The Young Scholars on the Silk Roads interview series seeks to empower young people, by giving youth a platform from which to transmit their voices. Via this series young scholars hailing from different countries across Europe, the Middle East, Africa and Asia will be interviewed to share their research and reflections on the ancient Silk Roads. Here Ankur Shah reflects on the conclusions drawn from the series.
The ambition of this interview series was to explore how young scholars are shaping the Silk Roads, from the ground up.
Creating geographical representation of all countries along the Silk Roads was challenging across the series. To this end, 12 young people were selected from Africa, Asia, Europe and the Middle East, all of whom have spent significant time living, studying and working outside of their home countries. They work in the arts, academia and beyond, and their research contributes to the ongoing dialogue around the Silk Roads.
In isolation, each interview resembles an individual portrait of one young person’s understanding of the Silk Roads. Yet, reflecting on the series as a whole, it is striking how much commonality can be found across interviews despite the fact that the participants hail from different cultural, social and economic backgrounds.
The essence of the interview series was summarised well by one interviewee who noted, “I believe in nuance, so the thing that I like the most about the Silk Roads is the added plural, the “s” on the end of “Road”. To me they represent the interweaving of innumerable interpersonal narratives.”
Below is a summary of the key findings of the series focussed around a number of the recurring themes that emerged. It is hoped that within these responses, young readers might find inspiration and guidance for their next steps along the Silk Roads, and further afield.
On Intercultural Dialogue:
Many scholars reported gaining immensely from cross-cultural exchange, be it on an academic, professional or personal level. Yet, the main challenge they faced is a sense that different groups live in different cultural and social contexts. Purely engaging across cultures is not enough. Intercultural dialogue requires the ability to listen without judgement, challenge others and oneself without bias, and above all, recognize and be sensitive to difference. Through intercultural dialogue, we must first explore those differences and find understanding in one another, and then seek creative solutions to resolve problems we share.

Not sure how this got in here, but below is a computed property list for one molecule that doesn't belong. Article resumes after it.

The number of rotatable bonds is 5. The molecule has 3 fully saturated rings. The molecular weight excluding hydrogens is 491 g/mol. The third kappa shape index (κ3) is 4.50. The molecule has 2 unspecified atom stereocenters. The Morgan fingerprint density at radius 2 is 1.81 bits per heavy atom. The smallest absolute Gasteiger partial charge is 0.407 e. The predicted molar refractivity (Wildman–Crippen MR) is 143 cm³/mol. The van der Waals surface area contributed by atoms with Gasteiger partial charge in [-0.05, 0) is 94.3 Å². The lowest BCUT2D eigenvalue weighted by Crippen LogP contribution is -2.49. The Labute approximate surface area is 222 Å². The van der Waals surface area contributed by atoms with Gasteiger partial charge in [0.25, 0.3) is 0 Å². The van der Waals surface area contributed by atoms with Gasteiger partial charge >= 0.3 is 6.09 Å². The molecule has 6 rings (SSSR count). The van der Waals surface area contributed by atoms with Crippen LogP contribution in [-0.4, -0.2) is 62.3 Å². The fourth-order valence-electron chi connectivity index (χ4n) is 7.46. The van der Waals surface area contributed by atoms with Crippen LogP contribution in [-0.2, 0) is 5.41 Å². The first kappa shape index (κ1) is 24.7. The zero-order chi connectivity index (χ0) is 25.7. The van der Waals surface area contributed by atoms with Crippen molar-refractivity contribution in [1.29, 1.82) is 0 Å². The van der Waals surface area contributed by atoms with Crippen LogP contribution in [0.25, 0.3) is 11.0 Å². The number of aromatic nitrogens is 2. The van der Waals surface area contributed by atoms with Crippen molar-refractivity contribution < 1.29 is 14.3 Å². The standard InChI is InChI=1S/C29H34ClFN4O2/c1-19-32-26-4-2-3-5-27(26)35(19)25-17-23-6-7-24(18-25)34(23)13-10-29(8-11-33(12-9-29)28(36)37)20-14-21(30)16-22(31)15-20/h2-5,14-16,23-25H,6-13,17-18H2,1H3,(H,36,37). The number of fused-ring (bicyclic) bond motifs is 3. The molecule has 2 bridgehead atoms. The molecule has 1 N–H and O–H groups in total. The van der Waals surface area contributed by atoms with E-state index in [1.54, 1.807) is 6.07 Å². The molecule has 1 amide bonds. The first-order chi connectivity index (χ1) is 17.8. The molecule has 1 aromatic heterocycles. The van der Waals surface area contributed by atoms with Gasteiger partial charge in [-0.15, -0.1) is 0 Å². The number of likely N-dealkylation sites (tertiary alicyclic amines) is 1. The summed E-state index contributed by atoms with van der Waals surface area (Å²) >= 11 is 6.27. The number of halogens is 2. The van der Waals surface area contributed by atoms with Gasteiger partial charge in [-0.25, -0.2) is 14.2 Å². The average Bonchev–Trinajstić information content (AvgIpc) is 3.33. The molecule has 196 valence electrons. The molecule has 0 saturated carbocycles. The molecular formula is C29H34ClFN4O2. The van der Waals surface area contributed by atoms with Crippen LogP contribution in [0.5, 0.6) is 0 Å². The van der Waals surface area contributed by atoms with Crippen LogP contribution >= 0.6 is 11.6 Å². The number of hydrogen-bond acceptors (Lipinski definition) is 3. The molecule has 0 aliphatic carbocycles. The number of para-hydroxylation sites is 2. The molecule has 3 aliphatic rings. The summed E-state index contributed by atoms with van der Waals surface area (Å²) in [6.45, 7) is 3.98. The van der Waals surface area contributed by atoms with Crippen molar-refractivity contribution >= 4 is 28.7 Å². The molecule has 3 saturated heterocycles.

On Common Cultural Heritage:
In the case of the Silk Roads, cultural heritage exists and must be viewed in the context of the deep and long-standing interactions between cultures that have taken place for centuries. Through studying the commonality that exists along the Silk Roads, one can gain a better understanding of shared heritage, and a more nuanced understanding of both the self and the other.
On Inspiring Explorers:
Three explorers were referenced during the series. Moroccan explorer Ibn Battuta, who travelled widely across Asia and Africa, highly influencing his regions literature. Zhang Qian, a pioneering Chinese diplomat, who helped form and deepen China’s overland contact between the Han and Central Asia. And Faxian, one of the first Chinese monks to make a pilgrimage to the Indian subcontinent, and whose travel accounts record deep social, economic and religious cross-cultural interactions. Their travel and tales are testimony to the great individual contributions to the Silk Roads made by explorers based in Asia, whose stories are less frequently told.
On The Role of Technology:
Interviewees encouraged young people to take advantage of social media and share photographs, short stories or simply moments from daily life along the Silk Roads, using the hashtag: #UNESCOSilkRoads. They also encouraged UNESCO to share the most inspiring of these stories, creating more dialogue between youth and the Programme. Yet, whilst technology provides an unprecedented platform for connectivity, participants remained cautious that there is no replacement for face-to-face dialogue.
On Supporting Young Researchers:
Beyond establishing scholarships and travel grants to fund their study of the Silk Roads, scholars emphasized that it is not only a question of funding. What has proved fruitful to them is local institutions willing to collaborate, facilitate fieldwork and guide them to grow together within their chosen fields of research.
It is hoped that this series sparked dialogue amongst readers, and from this perspective, invites those interested to relay their feedback to the Silk Roads Programme email@example.com.